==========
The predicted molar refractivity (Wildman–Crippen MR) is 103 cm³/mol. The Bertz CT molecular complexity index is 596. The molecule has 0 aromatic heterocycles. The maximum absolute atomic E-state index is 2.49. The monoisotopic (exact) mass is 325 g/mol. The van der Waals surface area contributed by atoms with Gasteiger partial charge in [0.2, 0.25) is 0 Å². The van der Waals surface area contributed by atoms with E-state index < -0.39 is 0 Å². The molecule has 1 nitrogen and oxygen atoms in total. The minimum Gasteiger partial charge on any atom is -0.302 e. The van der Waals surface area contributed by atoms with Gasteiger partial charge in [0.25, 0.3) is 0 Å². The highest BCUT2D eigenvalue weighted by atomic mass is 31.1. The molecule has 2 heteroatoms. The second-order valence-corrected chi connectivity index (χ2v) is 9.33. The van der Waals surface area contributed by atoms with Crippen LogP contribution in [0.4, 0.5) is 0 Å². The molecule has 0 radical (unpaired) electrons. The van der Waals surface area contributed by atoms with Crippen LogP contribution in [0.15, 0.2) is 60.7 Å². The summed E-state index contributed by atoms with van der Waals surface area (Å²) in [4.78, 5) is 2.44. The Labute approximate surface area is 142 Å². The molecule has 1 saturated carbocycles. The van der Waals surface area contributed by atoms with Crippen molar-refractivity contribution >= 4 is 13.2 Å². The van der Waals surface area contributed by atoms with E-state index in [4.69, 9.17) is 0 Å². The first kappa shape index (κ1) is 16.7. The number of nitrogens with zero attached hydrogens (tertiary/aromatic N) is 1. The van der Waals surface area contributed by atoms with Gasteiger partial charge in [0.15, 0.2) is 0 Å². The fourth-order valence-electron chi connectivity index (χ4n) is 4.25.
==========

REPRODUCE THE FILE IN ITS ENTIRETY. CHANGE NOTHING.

The predicted molar refractivity (Wildman–Crippen MR) is 103 cm³/mol. The Bertz CT molecular complexity index is 596. The molecule has 0 aromatic heterocycles. The maximum absolute atomic E-state index is 2.49. The monoisotopic (exact) mass is 325 g/mol. The van der Waals surface area contributed by atoms with Gasteiger partial charge in [0.2, 0.25) is 0 Å². The van der Waals surface area contributed by atoms with E-state index < -0.39 is 0 Å². The molecule has 1 nitrogen and oxygen atoms in total. The minimum Gasteiger partial charge on any atom is -0.302 e. The van der Waals surface area contributed by atoms with Gasteiger partial charge in [0.25, 0.3) is 0 Å². The highest BCUT2D eigenvalue weighted by atomic mass is 31.1. The molecule has 2 heteroatoms. The second-order valence-corrected chi connectivity index (χ2v) is 9.33. The van der Waals surface area contributed by atoms with Crippen LogP contribution in [0.4, 0.5) is 0 Å². The molecule has 0 radical (unpaired) electrons. The van der Waals surface area contributed by atoms with Crippen LogP contribution in [0.15, 0.2) is 60.7 Å². The summed E-state index contributed by atoms with van der Waals surface area (Å²) in [4.78, 5) is 2.44. The Labute approximate surface area is 142 Å². The molecule has 1 saturated carbocycles. The van der Waals surface area contributed by atoms with Crippen molar-refractivity contribution >= 4 is 13.2 Å². The van der Waals surface area contributed by atoms with E-state index in [4.69, 9.17) is 0 Å². The first kappa shape index (κ1) is 16.7. The number of nitrogens with zero attached hydrogens (tertiary/aromatic N) is 1. The van der Waals surface area contributed by atoms with Gasteiger partial charge in [0.15, 0.2) is 0 Å². The fourth-order valence-electron chi connectivity index (χ4n) is 4.25.